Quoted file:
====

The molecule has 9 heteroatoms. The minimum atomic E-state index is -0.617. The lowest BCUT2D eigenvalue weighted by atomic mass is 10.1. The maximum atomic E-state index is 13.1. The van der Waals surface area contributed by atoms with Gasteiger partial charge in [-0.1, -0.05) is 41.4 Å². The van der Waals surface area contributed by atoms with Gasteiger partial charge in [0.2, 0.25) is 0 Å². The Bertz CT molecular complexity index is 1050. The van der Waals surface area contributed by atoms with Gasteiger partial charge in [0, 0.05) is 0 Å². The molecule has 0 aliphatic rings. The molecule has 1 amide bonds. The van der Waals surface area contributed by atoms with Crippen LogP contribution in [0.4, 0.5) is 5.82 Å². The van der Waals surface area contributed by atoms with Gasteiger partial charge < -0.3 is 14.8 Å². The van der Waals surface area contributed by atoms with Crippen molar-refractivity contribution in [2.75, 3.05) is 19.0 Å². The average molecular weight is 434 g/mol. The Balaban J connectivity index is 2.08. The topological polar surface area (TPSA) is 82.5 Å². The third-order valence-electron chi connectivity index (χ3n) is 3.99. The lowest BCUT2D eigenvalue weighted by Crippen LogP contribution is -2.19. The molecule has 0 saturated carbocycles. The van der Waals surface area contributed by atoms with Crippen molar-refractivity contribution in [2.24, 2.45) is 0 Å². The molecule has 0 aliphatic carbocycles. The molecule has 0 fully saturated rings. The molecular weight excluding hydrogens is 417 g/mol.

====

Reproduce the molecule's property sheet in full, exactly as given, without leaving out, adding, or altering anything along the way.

The molecule has 9 heteroatoms. The minimum atomic E-state index is -0.617. The lowest BCUT2D eigenvalue weighted by atomic mass is 10.1. The maximum atomic E-state index is 13.1. The van der Waals surface area contributed by atoms with Gasteiger partial charge in [-0.1, -0.05) is 41.4 Å². The van der Waals surface area contributed by atoms with Gasteiger partial charge in [0.2, 0.25) is 0 Å². The Bertz CT molecular complexity index is 1050. The van der Waals surface area contributed by atoms with Gasteiger partial charge in [0, 0.05) is 0 Å². The molecule has 0 aliphatic rings. The molecule has 1 amide bonds. The van der Waals surface area contributed by atoms with Crippen LogP contribution in [0.4, 0.5) is 5.82 Å². The van der Waals surface area contributed by atoms with Gasteiger partial charge < -0.3 is 14.8 Å². The van der Waals surface area contributed by atoms with Crippen molar-refractivity contribution in [2.75, 3.05) is 19.0 Å². The average molecular weight is 434 g/mol. The Balaban J connectivity index is 2.08. The topological polar surface area (TPSA) is 82.5 Å². The third-order valence-electron chi connectivity index (χ3n) is 3.99. The lowest BCUT2D eigenvalue weighted by Crippen LogP contribution is -2.19. The molecule has 0 saturated carbocycles. The van der Waals surface area contributed by atoms with Crippen molar-refractivity contribution in [2.24, 2.45) is 0 Å². The molecule has 0 aliphatic carbocycles. The molecule has 0 fully saturated rings. The molecular weight excluding hydrogens is 417 g/mol.